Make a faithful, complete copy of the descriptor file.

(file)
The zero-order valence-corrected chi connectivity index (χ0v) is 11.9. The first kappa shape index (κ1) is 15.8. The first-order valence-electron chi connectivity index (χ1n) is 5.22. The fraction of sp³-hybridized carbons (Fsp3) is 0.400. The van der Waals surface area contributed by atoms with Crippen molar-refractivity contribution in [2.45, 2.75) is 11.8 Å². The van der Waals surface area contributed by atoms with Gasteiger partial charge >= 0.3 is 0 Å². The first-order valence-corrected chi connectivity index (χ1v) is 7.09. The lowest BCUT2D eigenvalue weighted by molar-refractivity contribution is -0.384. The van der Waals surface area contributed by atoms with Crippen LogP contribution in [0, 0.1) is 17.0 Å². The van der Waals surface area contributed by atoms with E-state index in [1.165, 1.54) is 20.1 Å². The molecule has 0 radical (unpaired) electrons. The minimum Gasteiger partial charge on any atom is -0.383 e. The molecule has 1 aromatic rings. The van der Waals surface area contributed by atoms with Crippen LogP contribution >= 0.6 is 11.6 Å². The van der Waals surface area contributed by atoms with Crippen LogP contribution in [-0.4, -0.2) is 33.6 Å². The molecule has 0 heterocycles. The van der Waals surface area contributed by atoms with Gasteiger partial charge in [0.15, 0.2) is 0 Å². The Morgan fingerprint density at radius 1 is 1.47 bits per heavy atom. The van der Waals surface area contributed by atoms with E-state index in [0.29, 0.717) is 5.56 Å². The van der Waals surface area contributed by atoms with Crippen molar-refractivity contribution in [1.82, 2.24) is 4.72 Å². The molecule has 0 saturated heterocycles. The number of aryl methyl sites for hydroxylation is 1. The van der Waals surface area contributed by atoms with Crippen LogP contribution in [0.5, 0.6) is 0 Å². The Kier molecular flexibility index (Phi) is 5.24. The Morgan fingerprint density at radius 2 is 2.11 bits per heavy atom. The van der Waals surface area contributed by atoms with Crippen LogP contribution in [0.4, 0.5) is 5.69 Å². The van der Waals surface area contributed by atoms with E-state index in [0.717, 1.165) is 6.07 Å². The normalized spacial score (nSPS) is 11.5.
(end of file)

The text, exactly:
The zero-order valence-corrected chi connectivity index (χ0v) is 11.9. The first kappa shape index (κ1) is 15.8. The first-order valence-electron chi connectivity index (χ1n) is 5.22. The fraction of sp³-hybridized carbons (Fsp3) is 0.400. The van der Waals surface area contributed by atoms with Crippen molar-refractivity contribution in [2.45, 2.75) is 11.8 Å². The van der Waals surface area contributed by atoms with Gasteiger partial charge >= 0.3 is 0 Å². The first-order valence-corrected chi connectivity index (χ1v) is 7.09. The lowest BCUT2D eigenvalue weighted by molar-refractivity contribution is -0.384. The van der Waals surface area contributed by atoms with Crippen LogP contribution in [0, 0.1) is 17.0 Å². The van der Waals surface area contributed by atoms with E-state index in [1.165, 1.54) is 20.1 Å². The molecule has 0 radical (unpaired) electrons. The minimum Gasteiger partial charge on any atom is -0.383 e. The molecule has 1 aromatic rings. The van der Waals surface area contributed by atoms with Crippen LogP contribution >= 0.6 is 11.6 Å². The van der Waals surface area contributed by atoms with Crippen LogP contribution in [-0.4, -0.2) is 33.6 Å². The molecule has 0 heterocycles. The van der Waals surface area contributed by atoms with Gasteiger partial charge in [0.15, 0.2) is 0 Å². The Morgan fingerprint density at radius 1 is 1.47 bits per heavy atom. The van der Waals surface area contributed by atoms with E-state index in [0.29, 0.717) is 5.56 Å². The van der Waals surface area contributed by atoms with Crippen molar-refractivity contribution in [1.82, 2.24) is 4.72 Å². The molecule has 0 saturated heterocycles. The number of aryl methyl sites for hydroxylation is 1. The van der Waals surface area contributed by atoms with Crippen LogP contribution in [0.5, 0.6) is 0 Å². The Kier molecular flexibility index (Phi) is 5.24. The Morgan fingerprint density at radius 2 is 2.11 bits per heavy atom. The van der Waals surface area contributed by atoms with Crippen LogP contribution in [0.4, 0.5) is 5.69 Å². The van der Waals surface area contributed by atoms with E-state index in [0.717, 1.165) is 6.07 Å². The normalized spacial score (nSPS) is 11.5.